This latter series has become something of a new benchmark for the Mozart violin sonatas. Superbly recorded, Ibragimova and Tiberghien seem to have stripped away the accretions of past interpretation to bring us a Mozart that shines in its deceptively simple sophistication. Something like K.378 that closes their fourth volume (review) acquires a jewel-like atmosphere in their hands, where with Sitkovetsky and Lifschitz it has a more adventurous, almost concerto-like quality.
If you are not bothered the childhood works and further completions to the ‘complete sonata’ collection then there is further competition from Anne-Sophie Mutter and Lambert Orkis (review). That lyrical opening to K. 378 speeds up in their hands to create something that has witty sparkle as well as elegant grace. Mutter’s fairly ubiquitous vibrato is something you will have to warm to, but there is no doubting the involving nature of this duo’s playing. They have a more elevated sense of sparkle than Sitkovetsky/Lifschitz, and this comparison is one that makes one realise quite how much Russian ‘soul’ there in in their particular set. There is no absence of the light touch in the playing from this duo, but they also have a healthy earthiness that keeps everything grounded and human when compared with Mutter’s more fantasy-like approach. Comparing something like the Rondeau second movement of K.302 you hear an opening from Mutter and Orkis that might be infused with the poetry of Schumann, prepared to linger just a little on certain notes, and with a whispery sense of anticipation that speaks of candle-lit glimpses of ankle and secretive winks behind fluttering fans. This is where Sitkovetsky and Lifschitz are more four-square and honest sounding, much more of a below-stairs affair and none the worse for it, but if you want your imagination inflamed by something more transformative then Mutter will take you to unexpected places indeed.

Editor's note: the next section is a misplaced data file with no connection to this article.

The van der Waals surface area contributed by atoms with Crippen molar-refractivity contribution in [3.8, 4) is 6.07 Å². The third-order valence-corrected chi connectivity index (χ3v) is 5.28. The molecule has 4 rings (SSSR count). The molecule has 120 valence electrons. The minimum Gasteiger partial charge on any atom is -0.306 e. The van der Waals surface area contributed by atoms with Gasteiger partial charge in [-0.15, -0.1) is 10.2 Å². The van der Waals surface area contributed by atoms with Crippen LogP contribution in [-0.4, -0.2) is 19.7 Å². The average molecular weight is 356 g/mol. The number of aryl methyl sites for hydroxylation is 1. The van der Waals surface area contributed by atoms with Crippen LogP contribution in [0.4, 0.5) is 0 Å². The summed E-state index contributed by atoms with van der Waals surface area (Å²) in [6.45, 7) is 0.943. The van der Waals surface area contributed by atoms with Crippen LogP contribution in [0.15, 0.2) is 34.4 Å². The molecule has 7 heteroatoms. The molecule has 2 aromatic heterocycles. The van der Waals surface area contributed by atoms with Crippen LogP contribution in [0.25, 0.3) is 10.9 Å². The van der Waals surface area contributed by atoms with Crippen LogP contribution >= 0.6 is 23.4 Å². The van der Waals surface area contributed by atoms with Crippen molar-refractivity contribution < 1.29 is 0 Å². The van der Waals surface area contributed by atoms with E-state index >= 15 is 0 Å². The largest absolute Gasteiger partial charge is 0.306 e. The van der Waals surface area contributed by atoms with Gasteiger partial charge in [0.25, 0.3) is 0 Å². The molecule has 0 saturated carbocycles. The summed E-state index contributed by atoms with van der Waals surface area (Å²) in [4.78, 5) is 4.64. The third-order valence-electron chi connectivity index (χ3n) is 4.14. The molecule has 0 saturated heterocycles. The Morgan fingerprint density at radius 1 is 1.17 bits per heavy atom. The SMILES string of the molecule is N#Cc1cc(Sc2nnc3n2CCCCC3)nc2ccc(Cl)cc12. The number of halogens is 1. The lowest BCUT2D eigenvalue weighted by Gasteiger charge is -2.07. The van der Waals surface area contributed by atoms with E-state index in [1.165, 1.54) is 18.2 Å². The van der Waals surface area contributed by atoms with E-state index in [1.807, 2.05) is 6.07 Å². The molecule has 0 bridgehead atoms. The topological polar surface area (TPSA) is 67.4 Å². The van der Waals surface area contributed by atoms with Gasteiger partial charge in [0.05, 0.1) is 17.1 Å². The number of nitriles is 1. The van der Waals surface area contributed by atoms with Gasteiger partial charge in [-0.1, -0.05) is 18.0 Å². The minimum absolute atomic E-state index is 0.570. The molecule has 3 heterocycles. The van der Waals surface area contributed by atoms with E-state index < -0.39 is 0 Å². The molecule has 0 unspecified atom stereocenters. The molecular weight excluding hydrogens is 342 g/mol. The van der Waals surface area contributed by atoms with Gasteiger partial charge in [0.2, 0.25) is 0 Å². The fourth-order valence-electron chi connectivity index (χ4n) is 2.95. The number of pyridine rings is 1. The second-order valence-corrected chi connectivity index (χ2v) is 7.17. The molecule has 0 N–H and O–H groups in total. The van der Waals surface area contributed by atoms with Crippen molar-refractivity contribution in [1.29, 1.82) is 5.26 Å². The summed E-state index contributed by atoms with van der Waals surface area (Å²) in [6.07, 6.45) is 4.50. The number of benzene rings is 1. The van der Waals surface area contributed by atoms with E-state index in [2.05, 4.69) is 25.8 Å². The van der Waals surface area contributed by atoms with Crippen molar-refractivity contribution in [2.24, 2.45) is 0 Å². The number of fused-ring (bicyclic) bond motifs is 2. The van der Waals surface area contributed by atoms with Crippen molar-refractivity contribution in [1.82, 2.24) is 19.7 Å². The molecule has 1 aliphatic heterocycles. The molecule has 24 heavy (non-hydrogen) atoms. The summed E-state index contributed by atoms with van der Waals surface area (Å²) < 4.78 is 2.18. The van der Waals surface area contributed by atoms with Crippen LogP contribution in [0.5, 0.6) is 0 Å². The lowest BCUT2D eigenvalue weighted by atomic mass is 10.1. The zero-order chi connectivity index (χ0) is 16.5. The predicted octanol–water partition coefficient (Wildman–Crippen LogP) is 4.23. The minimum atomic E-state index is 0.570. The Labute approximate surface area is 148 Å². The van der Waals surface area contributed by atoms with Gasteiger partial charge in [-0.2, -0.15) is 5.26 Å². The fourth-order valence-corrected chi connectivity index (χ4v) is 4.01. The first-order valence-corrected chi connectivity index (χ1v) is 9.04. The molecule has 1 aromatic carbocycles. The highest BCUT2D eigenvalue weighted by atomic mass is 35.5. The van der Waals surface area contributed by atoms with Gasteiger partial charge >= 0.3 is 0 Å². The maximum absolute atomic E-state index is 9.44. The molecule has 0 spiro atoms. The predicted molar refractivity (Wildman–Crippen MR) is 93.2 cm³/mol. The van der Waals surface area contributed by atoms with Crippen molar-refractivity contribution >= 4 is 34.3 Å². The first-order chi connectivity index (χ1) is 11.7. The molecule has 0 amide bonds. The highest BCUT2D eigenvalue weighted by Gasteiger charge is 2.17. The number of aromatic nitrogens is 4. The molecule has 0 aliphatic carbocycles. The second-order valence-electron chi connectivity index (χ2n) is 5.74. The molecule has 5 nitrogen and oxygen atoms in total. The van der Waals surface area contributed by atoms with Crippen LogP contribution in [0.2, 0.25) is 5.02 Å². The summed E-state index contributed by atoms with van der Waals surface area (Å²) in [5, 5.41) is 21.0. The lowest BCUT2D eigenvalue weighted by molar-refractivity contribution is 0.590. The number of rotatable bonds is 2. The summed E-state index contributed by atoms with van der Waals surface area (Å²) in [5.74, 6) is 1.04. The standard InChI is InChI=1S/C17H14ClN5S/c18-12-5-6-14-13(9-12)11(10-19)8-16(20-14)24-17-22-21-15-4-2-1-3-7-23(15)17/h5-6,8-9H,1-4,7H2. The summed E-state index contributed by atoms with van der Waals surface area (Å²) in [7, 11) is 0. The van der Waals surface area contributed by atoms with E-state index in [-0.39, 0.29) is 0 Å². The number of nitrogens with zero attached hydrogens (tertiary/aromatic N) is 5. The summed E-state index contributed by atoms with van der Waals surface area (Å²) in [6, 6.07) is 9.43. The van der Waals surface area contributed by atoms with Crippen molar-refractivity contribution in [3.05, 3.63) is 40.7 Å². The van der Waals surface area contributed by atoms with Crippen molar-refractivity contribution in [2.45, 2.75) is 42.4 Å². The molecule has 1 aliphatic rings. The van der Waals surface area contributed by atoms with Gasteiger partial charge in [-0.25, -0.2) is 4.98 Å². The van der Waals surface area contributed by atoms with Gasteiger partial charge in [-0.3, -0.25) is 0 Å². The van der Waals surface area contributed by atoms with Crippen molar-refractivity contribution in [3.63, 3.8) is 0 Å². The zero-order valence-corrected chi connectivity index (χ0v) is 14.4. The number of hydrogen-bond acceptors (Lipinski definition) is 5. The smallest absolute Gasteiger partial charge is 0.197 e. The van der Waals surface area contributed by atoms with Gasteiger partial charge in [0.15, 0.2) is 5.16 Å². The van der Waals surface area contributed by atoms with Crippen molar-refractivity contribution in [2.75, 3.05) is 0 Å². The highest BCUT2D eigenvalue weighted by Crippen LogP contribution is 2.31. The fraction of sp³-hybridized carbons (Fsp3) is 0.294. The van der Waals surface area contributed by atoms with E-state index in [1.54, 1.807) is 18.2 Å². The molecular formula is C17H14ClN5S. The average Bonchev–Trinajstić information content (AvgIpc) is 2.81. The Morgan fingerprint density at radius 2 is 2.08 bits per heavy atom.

There are of course more alternatives. Itzhak Perlman and Daniel Barenboim for instance form a classic duo for Deutsche Grammophon (review), full of verve and joyous musicality, but still not conveying that essence-of-Mozart I hear in the Hyperion recordings with Alina Ibragimova wand Cédric Tibergnhie. If I was guiding anyone towards a set that will stand the test of time and draw you back for more on a regular basis then it would be this one. Dmitry Sitkovetsky, Antonio Pappano and Konstantin Lifschitz are a great team and this set is by no means to be sniffed at if it appears in your Christmas stocking, but by all means throw your net far and wide to find out where your own preferences reap the richest harvest.
Sonata for Piano and Violin in A major, K.305 [16:04]
Sonata for Piano and Violin in E flat major, K.380 [18:49]
Sonata for Piano and Violin in E minor, K.304 [14:20]
Sonata for Piano and Violin in B flat, K.454 [20:47]
Sonata for Piano and Violin in G major, K.301 [13:10]
Sonata for Piano and Violin in D major, K.306 [22:36]
Sonata for Piano and Violin in F major, K.376 [17:04]
Sonata for Piano and Violin in A major, K.526 [24:06]
Sonata for Piano and Violin in C major, K.303 [9:49]
Sonata for Piano and Violin in F major, K.377 [19:26]
Sonata for Piano and Violin in B major, K.378 [20:02]
Sonata for Piano and Violin in E flat major, K.481 [23:00]
Sonata for Piano and Violin in E flat major, K.302 [11:31]
Sonata for Piano and Violin in G major, K.379 [19:34]
Sonata for Piano and Violin in C major, K.403 [8:27]
Sonata for Piano and Violin in C major, K.296 [17:45]
Sonata for Piano and Violin in F major, "für Anfänger", K.547 [18:40]